Kids, parents to pay for teachers strike

Pupils in the Reynolds (PA) School District didn't go to school Tuesday, didn't go again today and aren't sure when classes will resume. The district was hit by a teachers' strike as about 100 members of the Reynolds Education Association walked off the job Tuesday morning after contract negotiations failed to reach a new agreement.

The teachers' old contract expired in June 2006 and they worked all of last year and for the first six weeks of this school year under an extension of their old agreement. Pennsylvania puts strict limits on how long teachers can remain on strike.

School districts are required to provide instruction for 180 days during the school year, and teachers can actually call two strikes during that time period. State law mandates that the first strike must end in time for the district to complete its 180 days by June 15, which means Reynolds teachers could be on the picket line for about three weeks, based upon the Pennsylvania Department of Education's determining what the district's revised school calendar will be.

Scheduled days off, including holiday time, could be shortened by a strike.

A second strike could be called if issues remain unresolved, but that would be of even shorter duration as the law requires that the 180 days be covered by June 30 in the event of a second strike.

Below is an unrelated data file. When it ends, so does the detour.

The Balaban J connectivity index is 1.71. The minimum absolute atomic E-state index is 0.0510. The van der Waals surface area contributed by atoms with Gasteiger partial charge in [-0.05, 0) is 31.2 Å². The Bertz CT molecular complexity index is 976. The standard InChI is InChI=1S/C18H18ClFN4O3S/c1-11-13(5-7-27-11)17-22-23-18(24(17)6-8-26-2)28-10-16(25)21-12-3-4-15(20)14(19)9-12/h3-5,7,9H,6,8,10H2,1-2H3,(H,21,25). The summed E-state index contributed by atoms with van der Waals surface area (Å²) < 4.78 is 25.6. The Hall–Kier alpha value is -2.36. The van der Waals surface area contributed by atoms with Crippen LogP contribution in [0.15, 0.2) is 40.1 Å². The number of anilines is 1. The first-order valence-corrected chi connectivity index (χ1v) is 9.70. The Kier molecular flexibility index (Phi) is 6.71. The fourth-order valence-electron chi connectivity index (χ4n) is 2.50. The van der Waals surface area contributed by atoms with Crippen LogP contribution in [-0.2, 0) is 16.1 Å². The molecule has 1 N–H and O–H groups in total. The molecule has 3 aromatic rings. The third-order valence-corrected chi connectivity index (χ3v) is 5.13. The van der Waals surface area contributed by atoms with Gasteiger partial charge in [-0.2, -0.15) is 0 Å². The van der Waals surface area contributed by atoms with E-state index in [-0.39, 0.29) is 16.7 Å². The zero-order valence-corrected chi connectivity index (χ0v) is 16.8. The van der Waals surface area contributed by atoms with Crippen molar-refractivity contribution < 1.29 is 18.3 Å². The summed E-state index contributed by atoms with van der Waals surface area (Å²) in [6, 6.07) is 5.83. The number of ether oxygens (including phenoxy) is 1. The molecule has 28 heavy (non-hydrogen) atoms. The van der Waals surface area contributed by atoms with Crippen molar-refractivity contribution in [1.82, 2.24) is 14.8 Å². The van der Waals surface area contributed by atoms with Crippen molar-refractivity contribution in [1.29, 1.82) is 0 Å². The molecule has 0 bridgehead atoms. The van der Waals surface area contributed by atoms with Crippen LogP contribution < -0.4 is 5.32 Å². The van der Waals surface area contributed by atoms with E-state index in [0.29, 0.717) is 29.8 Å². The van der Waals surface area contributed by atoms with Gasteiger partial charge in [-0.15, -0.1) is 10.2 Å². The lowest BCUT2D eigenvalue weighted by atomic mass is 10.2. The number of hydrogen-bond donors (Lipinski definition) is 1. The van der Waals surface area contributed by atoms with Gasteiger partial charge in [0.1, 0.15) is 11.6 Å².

Negotiators for the teachers and school board met for five hours Monday night into Tuesday morning, and, although some agreements were reached on secondary issues, the two sides remain apart on wages and insurance issues, including having teachers pick up part of their health-care costs for the first time.

The district has said it is offering wage increases averaging 3 percent per year over a five-year contract.

The district said the teacher salary proposal would give some teachers raises as high as 10 percent or 11 percent, which would include salary step increases for those not yet at their maximum pay levels.

However, Marcus Schlegel, a Pennsylvania State Education Association representative assisting the Reynolds teachers, said the two wage proposals are only $40,000 apart over the entire five-year contract.

Current salaries range from a low of $36,361 (with 20 teachers at that level) to a high of $57,161 (with 33 teacher at that level), according to the REA salary proposal listed on the school district's Web site.

Teachers will be on the picket lines from 7:30 a.m. to 3:30 p.m., mirroring school hours, Schlegel said. No new bargaining sessions had been scheduled as of late Tuesday, he said.

The district has canceled some activities, such as junior varsity and junior high football, but other programs, such as varsity football, volleyball, cross country, marching band and homecoming are still on the schedule.


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